A trade mark is a sign that distinguishes your business from others. As a business owner, it’s important that you monitor possible trade mark infringement and oppose another trade mark if it affects your business. You can only oppose a trade mark during the opposition period (before registration), and your objection must fall within at least one of the grounds for opposition set out in the Trade Marks Act 1995. We set out how you can apply to oppose a trade mark in four steps.

1. Common Grounds for Objection

Applicant is not the owner

If you can prove that a trade mark applicant is not the owner, you can apply to oppose.

The trade mark is identical or very similar to another

The aim of a trade mark is to differentiate your business or service from others, and an identical or very similar trade mark will cause confusion in the marketplace and damage your brand.  

When Kylie Jenner applied to trade mark the name ‘KYLIE,’ Kylie Minogue just couldn’t get it out of her head. Minogue subsequently filed for opposition, as she had previously trade marked her name ‘Kylie Minogue,’ and products related to her name. If Minogue were to oppose the trade mark in Australia, she would do so because ‘KYLIE’ is substantially identical or deceptively similar to ‘Kylie Minogue’ and her associated trade marks. For Jenner to register the trade mark ‘KYLIE,’ she would have to prove that the trade marks are unlikely to cause confusion in the marketplace. .

The trade mark is likely to deceive or cause confusion

If you believe that a trade mark is likely to deceive, you can apply to oppose it.

In 2015 Beyonce claimed that the owners of Feyonce Inc., infringed her trade mark name, claiming their products caused ‘irreparable harm’ to her business and brand. The online brand Feyonce Inc. sells products with ‘Feyonce’ plastered across it along with references to lyrics in Beyonce’s songs. If Beyonce were in Australia and wanted to oppose the trade mark ‘Feyonce’, she would have to prove that ‘Feyonce’, a play on words of fiancé and her name, deceived consumers into thinking that she is involved with the brand.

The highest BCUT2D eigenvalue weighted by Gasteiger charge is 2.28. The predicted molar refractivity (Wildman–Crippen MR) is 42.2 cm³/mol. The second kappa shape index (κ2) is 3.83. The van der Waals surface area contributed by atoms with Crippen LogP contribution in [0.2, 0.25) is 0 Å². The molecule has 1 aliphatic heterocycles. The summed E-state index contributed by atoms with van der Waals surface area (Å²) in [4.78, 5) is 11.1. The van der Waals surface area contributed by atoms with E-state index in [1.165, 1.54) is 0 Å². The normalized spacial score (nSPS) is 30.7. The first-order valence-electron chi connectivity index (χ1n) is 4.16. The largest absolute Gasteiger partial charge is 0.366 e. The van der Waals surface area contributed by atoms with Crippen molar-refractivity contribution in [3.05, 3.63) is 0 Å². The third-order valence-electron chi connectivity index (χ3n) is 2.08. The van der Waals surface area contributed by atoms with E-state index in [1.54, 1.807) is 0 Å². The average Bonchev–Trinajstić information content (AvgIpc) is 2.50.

2. Filing for an Opposition

Once you have a valid ground of opposition, you can then proceed with filing. You must first file a notice of intention to oppose followed with a statement of grounds and particulars to IP Australia. The statement of grounds and particulars must refer to the grounds of opposition under the Trade Marks Act 1995.  If you do not file a statement of grounds and particulars after your notice, the trade mark will proceed unopposed to registration. If the applicant wants to defend an opposition, they may file a notice of intention to defend.

3. Evidence

Evidence is an important part of the trade mark opposition stage and must be submitted in the form of a declaration. You must file evidence to IP Australia within three months of receiving a copy of the applicant’s notice to defend. There is a high standard of proof associated with evidence in a trade mark opposition, and obtaining professional legal advice is recommended. Once you have filed evidence, the applicant can then file evidence in response.

4. Hearing

Either you or the trade mark owner may request a hearing after exchanging evidence. The hearing allows you and the other party to submit statements of support. After the Hearing Officer considers the issues and submissions, a decision with reasons is given to the parties.

Key Takeaways

When opposing a trade mark registration, you must be aware of the procedure, time limits, and grounds. Your opposition to the trade mark must be made based on at least one of the grounds set out in the Trade Marks Act. You must then file a notice of intention to oppose, followed with a statement of grounds and particulars in the required format and within the required time frame. You must submit evidence of your objection to IP Australia and then there may be a hearing to determine whether or not your trade mark opposition is successful. 


Applying to oppose a trade mark is complicated, and if you have any questions, you should ask a trade mark lawyer. Get in touch with our intellectual property team on 1300 544 755.

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